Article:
Over the past decade, the Securities and Exchange Commission has been bumbling at best and grossly negligent at worst. But when Floyd Norris' Friday column suggested that a new SEC regulation (.pdf) would force investment bank CEOs to bless the mortgage-backed securities their firm underwrites, that seemed a little far fetched -- even for the SEC. Luckily, his description isn't quite right.
Here's the key excerpt from Floyd Norris' New York Times column:
The investment banks that put together mortgage securities told regulators that they should not be required to evaluate the credit quality of the mortgages they package and sell. And then they argued that they had no ability to do that.
The Securities and Exchange Commission has proposed a new set of rules for such mortgage-backed securities. For some of them -- the ones that are sold publicly and in an expedited way that does not require the commission to carefully review the offering -- the proposal included a requirement that the chief executive of the firm that put the deal together provide a certification of the deal's quality.
That certification would include a statement that the C.E.O. had reviewed the deal and believed the mortgage assets had "characteristics that provide a reasonable basis to believe" the securities would pay off. The commission said it believed the attention the executive would have to give each deal "should lead to enhanced quality of the securitization."
First, this is all very complicated, so let me try to simplify. Imagine there was a mortgage company called Nationwide. It originates a billion dollars worth of mortgages and wants to securitize them. So it hires an investment bank called Silverman to slice up the pool into bonds and sell the new securities to investors. Silverman "puts the deal together." Whose CEO would be responsible to vouch for the loans?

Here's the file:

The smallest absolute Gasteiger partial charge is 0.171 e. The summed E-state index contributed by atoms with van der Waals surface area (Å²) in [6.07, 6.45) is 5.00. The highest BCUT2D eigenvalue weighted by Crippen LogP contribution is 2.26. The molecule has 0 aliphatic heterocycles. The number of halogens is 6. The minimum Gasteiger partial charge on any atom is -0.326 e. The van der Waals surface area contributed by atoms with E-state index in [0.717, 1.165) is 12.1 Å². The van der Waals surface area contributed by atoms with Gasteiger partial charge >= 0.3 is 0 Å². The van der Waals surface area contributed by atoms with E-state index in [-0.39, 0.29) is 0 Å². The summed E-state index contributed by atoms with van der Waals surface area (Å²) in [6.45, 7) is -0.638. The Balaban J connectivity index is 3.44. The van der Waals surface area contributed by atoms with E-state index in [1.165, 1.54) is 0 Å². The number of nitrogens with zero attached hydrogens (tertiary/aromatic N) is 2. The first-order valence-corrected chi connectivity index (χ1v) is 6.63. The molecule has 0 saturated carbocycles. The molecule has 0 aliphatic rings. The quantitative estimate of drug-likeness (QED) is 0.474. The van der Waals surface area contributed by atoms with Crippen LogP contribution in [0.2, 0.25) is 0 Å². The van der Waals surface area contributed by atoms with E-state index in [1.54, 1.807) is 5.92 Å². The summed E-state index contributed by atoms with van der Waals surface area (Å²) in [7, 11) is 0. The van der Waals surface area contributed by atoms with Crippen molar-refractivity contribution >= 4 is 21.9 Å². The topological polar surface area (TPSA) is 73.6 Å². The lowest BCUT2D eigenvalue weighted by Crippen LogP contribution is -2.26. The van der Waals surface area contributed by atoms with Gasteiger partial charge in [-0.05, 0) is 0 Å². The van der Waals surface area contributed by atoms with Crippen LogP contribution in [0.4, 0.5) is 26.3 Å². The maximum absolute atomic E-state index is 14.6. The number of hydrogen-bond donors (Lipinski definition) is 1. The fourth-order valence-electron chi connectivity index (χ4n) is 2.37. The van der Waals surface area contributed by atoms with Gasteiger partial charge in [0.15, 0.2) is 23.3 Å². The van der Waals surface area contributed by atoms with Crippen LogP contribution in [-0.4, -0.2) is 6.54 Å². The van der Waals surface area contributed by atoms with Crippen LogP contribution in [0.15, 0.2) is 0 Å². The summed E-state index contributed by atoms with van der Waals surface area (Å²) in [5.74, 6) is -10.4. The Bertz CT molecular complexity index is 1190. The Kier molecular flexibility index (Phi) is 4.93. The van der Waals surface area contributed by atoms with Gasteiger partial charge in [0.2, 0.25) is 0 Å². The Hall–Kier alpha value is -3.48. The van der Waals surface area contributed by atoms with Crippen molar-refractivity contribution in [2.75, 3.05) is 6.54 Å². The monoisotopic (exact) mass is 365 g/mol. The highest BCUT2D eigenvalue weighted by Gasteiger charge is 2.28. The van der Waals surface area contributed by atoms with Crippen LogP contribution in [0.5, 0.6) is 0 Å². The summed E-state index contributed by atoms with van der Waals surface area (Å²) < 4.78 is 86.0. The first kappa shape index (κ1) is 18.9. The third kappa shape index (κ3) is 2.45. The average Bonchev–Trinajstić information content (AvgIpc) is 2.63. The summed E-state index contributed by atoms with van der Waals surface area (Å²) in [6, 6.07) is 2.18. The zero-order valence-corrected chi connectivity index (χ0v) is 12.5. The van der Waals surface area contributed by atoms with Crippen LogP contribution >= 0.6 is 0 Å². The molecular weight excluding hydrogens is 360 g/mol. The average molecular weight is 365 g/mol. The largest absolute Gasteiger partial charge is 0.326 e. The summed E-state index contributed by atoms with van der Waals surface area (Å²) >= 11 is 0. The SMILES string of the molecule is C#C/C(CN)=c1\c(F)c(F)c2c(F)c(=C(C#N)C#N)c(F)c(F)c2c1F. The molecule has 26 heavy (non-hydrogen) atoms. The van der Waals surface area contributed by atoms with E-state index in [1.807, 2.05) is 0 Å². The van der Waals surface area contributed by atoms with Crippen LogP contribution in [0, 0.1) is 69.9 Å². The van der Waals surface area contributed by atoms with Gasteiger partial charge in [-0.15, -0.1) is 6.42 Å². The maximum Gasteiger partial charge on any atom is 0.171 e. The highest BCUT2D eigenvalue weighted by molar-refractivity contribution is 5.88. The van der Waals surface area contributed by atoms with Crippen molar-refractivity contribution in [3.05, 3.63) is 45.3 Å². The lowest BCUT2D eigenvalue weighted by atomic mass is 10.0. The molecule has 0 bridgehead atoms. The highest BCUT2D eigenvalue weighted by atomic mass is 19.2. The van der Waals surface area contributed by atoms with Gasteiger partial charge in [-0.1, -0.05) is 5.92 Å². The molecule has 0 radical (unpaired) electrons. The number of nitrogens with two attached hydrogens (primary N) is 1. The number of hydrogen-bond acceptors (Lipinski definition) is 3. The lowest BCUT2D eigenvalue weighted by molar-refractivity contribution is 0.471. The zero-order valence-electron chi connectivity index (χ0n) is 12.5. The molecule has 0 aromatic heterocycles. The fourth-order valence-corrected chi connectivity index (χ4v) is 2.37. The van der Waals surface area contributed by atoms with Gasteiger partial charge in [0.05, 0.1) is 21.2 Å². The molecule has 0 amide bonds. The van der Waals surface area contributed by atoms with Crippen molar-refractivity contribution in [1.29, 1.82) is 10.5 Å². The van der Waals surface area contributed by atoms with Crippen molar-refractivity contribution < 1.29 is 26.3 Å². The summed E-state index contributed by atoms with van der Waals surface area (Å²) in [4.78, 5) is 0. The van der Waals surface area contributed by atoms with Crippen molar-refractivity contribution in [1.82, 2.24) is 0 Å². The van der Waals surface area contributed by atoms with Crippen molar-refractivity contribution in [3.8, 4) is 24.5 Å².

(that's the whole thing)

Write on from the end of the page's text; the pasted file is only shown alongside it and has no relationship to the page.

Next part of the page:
Norris' article certainly implies it would be Silverman's CEO -- but it wouldn't be in this case. It would be Nationwide's CEO. To the extent that anyone should stand behind loan quality, it should be Nationwide, who is the lender. The lender understands the assets better than anyone. It has an underwriting strategy through which the loans were originated. It has all of the performance data and probably services the loans.
Silverman, on the other hand, is just the middle man. It gets the loan characteristics from Nationwide, structures the bonds, and sells them to investors. Forcing Silverman to vouch for the quality of the mortgages would be nonsensical. Thankfully, that's not what the SEC has in mind.
The sort-of-exception to this rule, however, would be if there was another "full-service" bank called M.P. Jorgan. Jorgan's consumer side may have originated those mortgages, and called up its securities (investment banking) division to structure and sell bonds based on those loans. But ultimately, the CEO signing-off would still be that of the consumer bank -- not the CEO of the investment banking division.
So in a technical sense, investment banks would not be required to bless the credit quality of the mortgages they package and sell under the SEC proposal. That appears, however, to be what Norris suggests. If so, then his description is incorrect, according to both the SEC and Securities Industry and Financial Markets Association, who both confirmed my interpretation of the proposed rule.
The accurate conception of the proposal is a little less controversial, but still very controversial. Now the question is just whether whoever owns the assets prior to securitization should be forced to specify that the loans have "characteristics that provide a reasonable basis to believe" the securities would pay off. Since no one can predict the future -- including CEOs -- this burden should probably ultimately lie with the investors, provided they are able to obtain all relevant information to analyze the assets combined with their own assumptions about the market. As Norris notes, however, naturally investors are happy to impose this requirement on these consumer banking CEOs. That way, they can continue to pass the buck if the securities they buy go bad.